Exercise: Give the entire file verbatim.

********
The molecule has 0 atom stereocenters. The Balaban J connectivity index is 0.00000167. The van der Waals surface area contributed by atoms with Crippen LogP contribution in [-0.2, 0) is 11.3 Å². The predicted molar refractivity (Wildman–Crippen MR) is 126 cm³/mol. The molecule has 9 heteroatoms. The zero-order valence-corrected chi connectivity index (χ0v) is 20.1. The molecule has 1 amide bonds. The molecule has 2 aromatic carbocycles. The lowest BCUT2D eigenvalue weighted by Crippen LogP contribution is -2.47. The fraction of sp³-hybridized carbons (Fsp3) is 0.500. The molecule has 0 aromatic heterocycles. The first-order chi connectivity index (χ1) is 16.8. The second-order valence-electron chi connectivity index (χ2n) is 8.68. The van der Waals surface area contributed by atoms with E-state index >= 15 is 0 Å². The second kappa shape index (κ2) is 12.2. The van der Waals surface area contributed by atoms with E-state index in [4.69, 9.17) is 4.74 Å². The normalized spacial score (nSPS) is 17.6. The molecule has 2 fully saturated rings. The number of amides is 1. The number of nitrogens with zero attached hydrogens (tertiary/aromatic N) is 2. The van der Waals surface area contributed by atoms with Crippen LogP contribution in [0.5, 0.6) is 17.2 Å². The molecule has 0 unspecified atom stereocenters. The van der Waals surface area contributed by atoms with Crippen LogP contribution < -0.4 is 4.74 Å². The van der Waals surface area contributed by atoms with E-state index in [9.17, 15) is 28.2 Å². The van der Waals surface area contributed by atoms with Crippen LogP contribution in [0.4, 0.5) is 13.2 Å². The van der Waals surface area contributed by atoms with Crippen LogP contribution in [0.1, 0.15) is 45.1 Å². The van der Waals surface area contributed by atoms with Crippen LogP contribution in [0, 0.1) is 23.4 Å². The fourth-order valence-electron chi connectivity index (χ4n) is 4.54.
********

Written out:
The molecule has 0 atom stereocenters. The Balaban J connectivity index is 0.00000167. The van der Waals surface area contributed by atoms with Crippen LogP contribution in [-0.2, 0) is 11.3 Å². The predicted molar refractivity (Wildman–Crippen MR) is 126 cm³/mol. The molecule has 9 heteroatoms. The zero-order valence-corrected chi connectivity index (χ0v) is 20.1. The molecule has 1 amide bonds. The molecule has 2 aromatic carbocycles. The lowest BCUT2D eigenvalue weighted by Crippen LogP contribution is -2.47. The fraction of sp³-hybridized carbons (Fsp3) is 0.500. The molecule has 0 aromatic heterocycles. The first-order chi connectivity index (χ1) is 16.8. The second-order valence-electron chi connectivity index (χ2n) is 8.68. The van der Waals surface area contributed by atoms with E-state index >= 15 is 0 Å². The second kappa shape index (κ2) is 12.2. The van der Waals surface area contributed by atoms with E-state index in [4.69, 9.17) is 4.74 Å². The normalized spacial score (nSPS) is 17.6. The molecule has 2 fully saturated rings. The number of amides is 1. The number of nitrogens with zero attached hydrogens (tertiary/aromatic N) is 2. The van der Waals surface area contributed by atoms with Crippen LogP contribution in [0.5, 0.6) is 17.2 Å². The molecule has 0 unspecified atom stereocenters. The van der Waals surface area contributed by atoms with Crippen LogP contribution < -0.4 is 4.74 Å². The van der Waals surface area contributed by atoms with E-state index in [9.17, 15) is 28.2 Å². The van der Waals surface area contributed by atoms with Crippen LogP contribution in [0.4, 0.5) is 13.2 Å². The van der Waals surface area contributed by atoms with Crippen LogP contribution in [0.1, 0.15) is 45.1 Å². The van der Waals surface area contributed by atoms with Crippen LogP contribution in [0, 0.1) is 23.4 Å². The fourth-order valence-electron chi connectivity index (χ4n) is 4.54.